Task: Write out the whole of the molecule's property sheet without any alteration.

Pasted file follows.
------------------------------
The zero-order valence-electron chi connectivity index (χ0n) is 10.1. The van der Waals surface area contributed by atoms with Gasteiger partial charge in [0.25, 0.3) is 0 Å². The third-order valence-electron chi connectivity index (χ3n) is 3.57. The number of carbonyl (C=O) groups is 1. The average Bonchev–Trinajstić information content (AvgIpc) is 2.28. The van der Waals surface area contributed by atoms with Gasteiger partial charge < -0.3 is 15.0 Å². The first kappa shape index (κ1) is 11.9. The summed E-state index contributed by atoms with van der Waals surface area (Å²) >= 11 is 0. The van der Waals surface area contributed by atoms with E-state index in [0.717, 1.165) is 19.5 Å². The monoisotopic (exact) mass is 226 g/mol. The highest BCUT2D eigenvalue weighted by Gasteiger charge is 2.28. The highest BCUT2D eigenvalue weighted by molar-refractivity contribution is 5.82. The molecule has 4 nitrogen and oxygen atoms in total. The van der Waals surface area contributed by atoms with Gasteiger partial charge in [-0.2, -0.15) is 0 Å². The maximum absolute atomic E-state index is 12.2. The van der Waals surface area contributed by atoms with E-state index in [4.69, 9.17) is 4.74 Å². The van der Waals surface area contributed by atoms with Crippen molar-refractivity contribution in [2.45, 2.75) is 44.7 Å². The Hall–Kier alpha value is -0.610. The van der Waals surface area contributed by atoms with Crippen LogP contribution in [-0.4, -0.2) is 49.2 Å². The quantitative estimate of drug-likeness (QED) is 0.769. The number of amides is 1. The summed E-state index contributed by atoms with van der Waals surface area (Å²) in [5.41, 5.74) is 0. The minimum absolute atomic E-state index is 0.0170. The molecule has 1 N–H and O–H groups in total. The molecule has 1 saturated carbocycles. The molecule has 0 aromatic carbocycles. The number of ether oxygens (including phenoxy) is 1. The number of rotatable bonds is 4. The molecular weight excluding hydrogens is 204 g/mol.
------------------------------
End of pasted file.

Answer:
The zero-order valence-electron chi connectivity index (χ0n) is 10.1. The van der Waals surface area contributed by atoms with Gasteiger partial charge in [0.25, 0.3) is 0 Å². The third-order valence-electron chi connectivity index (χ3n) is 3.57. The number of carbonyl (C=O) groups is 1. The average Bonchev–Trinajstić information content (AvgIpc) is 2.28. The van der Waals surface area contributed by atoms with Gasteiger partial charge < -0.3 is 15.0 Å². The first kappa shape index (κ1) is 11.9. The summed E-state index contributed by atoms with van der Waals surface area (Å²) >= 11 is 0. The van der Waals surface area contributed by atoms with E-state index in [0.717, 1.165) is 19.5 Å². The monoisotopic (exact) mass is 226 g/mol. The highest BCUT2D eigenvalue weighted by Gasteiger charge is 2.28. The highest BCUT2D eigenvalue weighted by molar-refractivity contribution is 5.82. The molecule has 4 nitrogen and oxygen atoms in total. The van der Waals surface area contributed by atoms with Gasteiger partial charge in [-0.2, -0.15) is 0 Å². The maximum absolute atomic E-state index is 12.2. The van der Waals surface area contributed by atoms with E-state index in [4.69, 9.17) is 4.74 Å². The van der Waals surface area contributed by atoms with Crippen molar-refractivity contribution in [2.45, 2.75) is 44.7 Å². The Hall–Kier alpha value is -0.610. The van der Waals surface area contributed by atoms with Crippen LogP contribution in [-0.4, -0.2) is 49.2 Å². The quantitative estimate of drug-likeness (QED) is 0.769. The number of amides is 1. The summed E-state index contributed by atoms with van der Waals surface area (Å²) in [5.41, 5.74) is 0. The minimum absolute atomic E-state index is 0.0170. The molecule has 1 N–H and O–H groups in total. The molecule has 1 saturated carbocycles. The molecule has 0 aromatic carbocycles. The number of ether oxygens (including phenoxy) is 1. The number of rotatable bonds is 4. The molecular weight excluding hydrogens is 204 g/mol.